RR:C19 Evidence Scale rating by reviewer:
The COVID-19 pandemic placed a tremendous strain on global healthcare systems as many hospitals at pandemic epicenters reached inpatient and intensive care unit (ICU) capacity despite considerable public health measures to “flatten the curve”. Multiple facets of medical care – from outpatient primary and urgent care to inpatient emergency and critical care – were faced with the task of triaging patients towards home quarantine, hospital admission, ICU escalation, or comfort-focused care. Especially in the early months of the pandemic, these decisions were being made with scarce data regarding the potential risks and benefits of these decisions and either limited or skewed data on the morbidity and mortality associated with SARS-CoV-2. In addition to guidance from the World Health Organization and national public health and medical agencies (such as the Centers for Disease Control and Prevention and National Institutes of Health in the United States of America and the National Health Service in the United Kingdom), healthcare providers likely relied on either their clinical intuition or risk stratification tools that were previously validated for pneumonia (CURB-651), sepsis (qSOFA2), or acute illness more generally (NEWS23,4). However, the utility of these tools for guiding decision-making for COVID-19 is unknown, and the present study by Bradley et al.5 aimed to assess the performance of these clinical scores and their component variables for predicting early death (all-cause mortality within 72 hours of admission) and both all-cause mortality and ICU admission within 30 days of admission.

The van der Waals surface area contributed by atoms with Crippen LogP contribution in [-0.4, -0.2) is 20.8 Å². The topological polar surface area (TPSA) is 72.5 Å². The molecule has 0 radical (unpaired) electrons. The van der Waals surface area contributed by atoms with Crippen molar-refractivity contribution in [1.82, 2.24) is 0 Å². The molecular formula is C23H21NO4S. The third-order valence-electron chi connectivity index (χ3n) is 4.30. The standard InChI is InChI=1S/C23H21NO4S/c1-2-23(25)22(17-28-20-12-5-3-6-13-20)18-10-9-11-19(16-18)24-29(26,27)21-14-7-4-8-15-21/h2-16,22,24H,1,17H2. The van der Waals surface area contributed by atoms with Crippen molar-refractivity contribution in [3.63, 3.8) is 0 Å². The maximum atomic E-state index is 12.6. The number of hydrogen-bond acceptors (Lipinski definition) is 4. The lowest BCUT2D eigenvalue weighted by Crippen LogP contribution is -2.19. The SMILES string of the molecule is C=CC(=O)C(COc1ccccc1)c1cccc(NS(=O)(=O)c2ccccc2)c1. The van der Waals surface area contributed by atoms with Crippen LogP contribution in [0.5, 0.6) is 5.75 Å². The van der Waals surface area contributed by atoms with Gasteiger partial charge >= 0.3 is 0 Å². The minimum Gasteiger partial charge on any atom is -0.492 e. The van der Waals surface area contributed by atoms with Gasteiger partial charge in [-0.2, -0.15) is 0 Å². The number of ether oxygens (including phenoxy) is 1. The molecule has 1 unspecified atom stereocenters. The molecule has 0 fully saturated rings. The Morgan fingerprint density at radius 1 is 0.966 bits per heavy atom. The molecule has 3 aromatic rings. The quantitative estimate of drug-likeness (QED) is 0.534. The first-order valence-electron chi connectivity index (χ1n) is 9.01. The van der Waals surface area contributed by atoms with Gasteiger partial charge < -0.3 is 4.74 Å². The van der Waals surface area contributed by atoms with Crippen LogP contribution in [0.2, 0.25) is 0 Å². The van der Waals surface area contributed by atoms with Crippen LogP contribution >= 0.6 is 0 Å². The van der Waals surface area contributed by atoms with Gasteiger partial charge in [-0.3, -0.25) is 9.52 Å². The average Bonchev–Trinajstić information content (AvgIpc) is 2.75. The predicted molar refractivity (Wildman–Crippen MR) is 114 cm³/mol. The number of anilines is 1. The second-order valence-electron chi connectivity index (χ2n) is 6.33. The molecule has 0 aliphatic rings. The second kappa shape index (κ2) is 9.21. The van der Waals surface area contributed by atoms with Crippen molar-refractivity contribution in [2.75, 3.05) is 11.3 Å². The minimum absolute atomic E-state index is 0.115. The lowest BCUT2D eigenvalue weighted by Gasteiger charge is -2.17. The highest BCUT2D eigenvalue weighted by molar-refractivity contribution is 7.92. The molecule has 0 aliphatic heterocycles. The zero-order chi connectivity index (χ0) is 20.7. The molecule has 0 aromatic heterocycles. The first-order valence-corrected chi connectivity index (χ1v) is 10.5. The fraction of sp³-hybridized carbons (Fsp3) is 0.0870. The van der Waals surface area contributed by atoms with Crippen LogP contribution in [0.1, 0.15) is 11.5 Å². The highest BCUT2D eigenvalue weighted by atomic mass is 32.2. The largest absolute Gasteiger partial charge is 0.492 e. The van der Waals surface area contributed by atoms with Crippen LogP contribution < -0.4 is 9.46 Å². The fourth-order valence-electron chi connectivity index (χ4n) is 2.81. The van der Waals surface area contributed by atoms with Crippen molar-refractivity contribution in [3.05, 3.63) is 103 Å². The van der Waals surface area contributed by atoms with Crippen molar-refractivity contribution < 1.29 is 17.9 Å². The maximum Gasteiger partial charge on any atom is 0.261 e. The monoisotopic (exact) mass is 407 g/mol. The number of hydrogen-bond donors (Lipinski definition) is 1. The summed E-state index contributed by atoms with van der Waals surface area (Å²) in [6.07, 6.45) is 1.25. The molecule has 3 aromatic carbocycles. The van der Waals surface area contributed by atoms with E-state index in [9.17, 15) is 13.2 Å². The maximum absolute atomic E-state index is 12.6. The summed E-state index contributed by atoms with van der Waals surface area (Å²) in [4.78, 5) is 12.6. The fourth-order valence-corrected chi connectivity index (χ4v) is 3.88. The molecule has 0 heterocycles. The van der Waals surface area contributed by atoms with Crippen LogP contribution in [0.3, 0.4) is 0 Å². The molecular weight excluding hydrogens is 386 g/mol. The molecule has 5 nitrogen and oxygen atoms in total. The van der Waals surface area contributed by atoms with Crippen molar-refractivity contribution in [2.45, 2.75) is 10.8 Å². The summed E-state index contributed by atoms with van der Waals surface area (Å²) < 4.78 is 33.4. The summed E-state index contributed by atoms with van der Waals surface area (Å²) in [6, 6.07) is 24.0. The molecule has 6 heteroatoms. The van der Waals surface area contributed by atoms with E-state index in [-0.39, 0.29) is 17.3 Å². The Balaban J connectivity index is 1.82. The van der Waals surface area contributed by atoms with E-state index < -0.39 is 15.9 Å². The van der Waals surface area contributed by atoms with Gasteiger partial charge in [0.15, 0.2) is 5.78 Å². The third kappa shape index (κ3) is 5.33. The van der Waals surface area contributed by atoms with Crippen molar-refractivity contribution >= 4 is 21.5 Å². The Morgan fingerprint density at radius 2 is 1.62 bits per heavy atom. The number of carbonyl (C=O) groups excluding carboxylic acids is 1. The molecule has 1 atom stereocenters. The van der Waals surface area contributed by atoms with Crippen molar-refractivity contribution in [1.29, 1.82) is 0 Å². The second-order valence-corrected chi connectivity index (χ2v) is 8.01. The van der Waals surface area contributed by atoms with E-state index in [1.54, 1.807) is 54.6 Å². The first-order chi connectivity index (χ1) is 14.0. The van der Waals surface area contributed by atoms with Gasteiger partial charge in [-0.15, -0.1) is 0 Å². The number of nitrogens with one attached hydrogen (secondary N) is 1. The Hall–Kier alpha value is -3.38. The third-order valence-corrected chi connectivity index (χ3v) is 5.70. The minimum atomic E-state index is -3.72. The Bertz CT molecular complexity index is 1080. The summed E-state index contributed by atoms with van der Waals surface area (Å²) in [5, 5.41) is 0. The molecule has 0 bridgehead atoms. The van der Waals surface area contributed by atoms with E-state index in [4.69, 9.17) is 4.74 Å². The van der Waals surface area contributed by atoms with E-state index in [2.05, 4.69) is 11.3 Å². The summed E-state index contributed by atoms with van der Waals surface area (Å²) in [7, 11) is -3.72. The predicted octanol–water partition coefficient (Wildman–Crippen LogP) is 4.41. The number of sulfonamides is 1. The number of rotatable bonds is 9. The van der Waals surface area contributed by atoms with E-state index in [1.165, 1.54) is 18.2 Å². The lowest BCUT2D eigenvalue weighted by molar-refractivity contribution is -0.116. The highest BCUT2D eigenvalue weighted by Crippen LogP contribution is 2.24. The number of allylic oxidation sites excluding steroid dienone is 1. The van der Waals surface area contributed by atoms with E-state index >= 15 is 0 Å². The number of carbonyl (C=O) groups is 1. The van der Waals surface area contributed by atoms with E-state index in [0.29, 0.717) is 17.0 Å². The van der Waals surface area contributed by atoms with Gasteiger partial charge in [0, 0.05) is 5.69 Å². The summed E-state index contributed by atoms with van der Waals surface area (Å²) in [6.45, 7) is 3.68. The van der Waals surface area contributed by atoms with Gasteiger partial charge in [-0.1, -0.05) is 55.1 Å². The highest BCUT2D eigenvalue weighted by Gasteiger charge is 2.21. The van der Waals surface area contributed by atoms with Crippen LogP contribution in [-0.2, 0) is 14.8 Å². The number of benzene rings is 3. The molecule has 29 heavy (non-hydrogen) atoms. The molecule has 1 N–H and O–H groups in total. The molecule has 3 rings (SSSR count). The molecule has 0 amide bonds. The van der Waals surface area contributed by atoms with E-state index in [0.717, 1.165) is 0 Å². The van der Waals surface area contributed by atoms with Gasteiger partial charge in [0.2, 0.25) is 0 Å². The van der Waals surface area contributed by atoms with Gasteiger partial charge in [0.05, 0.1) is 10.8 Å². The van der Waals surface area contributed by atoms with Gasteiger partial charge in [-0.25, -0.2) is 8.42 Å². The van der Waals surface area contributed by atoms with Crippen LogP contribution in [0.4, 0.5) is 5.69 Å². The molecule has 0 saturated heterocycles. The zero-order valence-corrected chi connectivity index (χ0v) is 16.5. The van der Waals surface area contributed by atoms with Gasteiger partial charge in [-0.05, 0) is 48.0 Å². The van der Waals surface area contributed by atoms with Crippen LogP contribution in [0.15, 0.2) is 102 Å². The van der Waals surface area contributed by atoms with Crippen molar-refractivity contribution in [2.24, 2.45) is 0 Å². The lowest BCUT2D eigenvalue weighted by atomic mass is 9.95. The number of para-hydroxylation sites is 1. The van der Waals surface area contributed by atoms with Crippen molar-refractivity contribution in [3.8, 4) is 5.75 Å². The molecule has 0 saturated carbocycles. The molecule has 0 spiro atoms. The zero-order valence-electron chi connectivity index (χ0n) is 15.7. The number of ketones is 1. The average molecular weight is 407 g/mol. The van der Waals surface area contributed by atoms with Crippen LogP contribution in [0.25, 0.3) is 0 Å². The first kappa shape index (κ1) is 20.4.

Among a prospective sample of 830 patients admitted to 7 hospitals in northwest England, death occurred in 7.6% of patients within 72 hours of admission and 36.1% within 30 days of admission, and ICU admission occurred in 15.0% of patients within 72 hours of admission and 17.1% within 30 days of admission. The performance of CURB-65, NEWS2, and qSOFA scores for prediction of 72-hour and 30-day mortality and 30-day ICU admission was measured using the area under the curve (AUC) of receiver operator characteristics (ROC) curves, sensitivity and specificity (Table 1). Overall, the performance of these pre-COVID-19 clinical risk scores at their traditional thresholds was only modest (AUC 0.56-0.78), being the least accurate in predicting ICU admission. The authors also developed new prognostic scores (CUCA-SF, CUCAF-SR, CAS-FC) from variables independently associated with outcomes in a backwards selection multivariable model (age, Rockwood clinical frailty score, respiratory rate, pulse oximetry, supplemental oxygen requirement, blood urea nitrogen, radiographic pulmonary consolidation, and C-reactive protein) that performed comparatively better (AUC 0.77-0.83).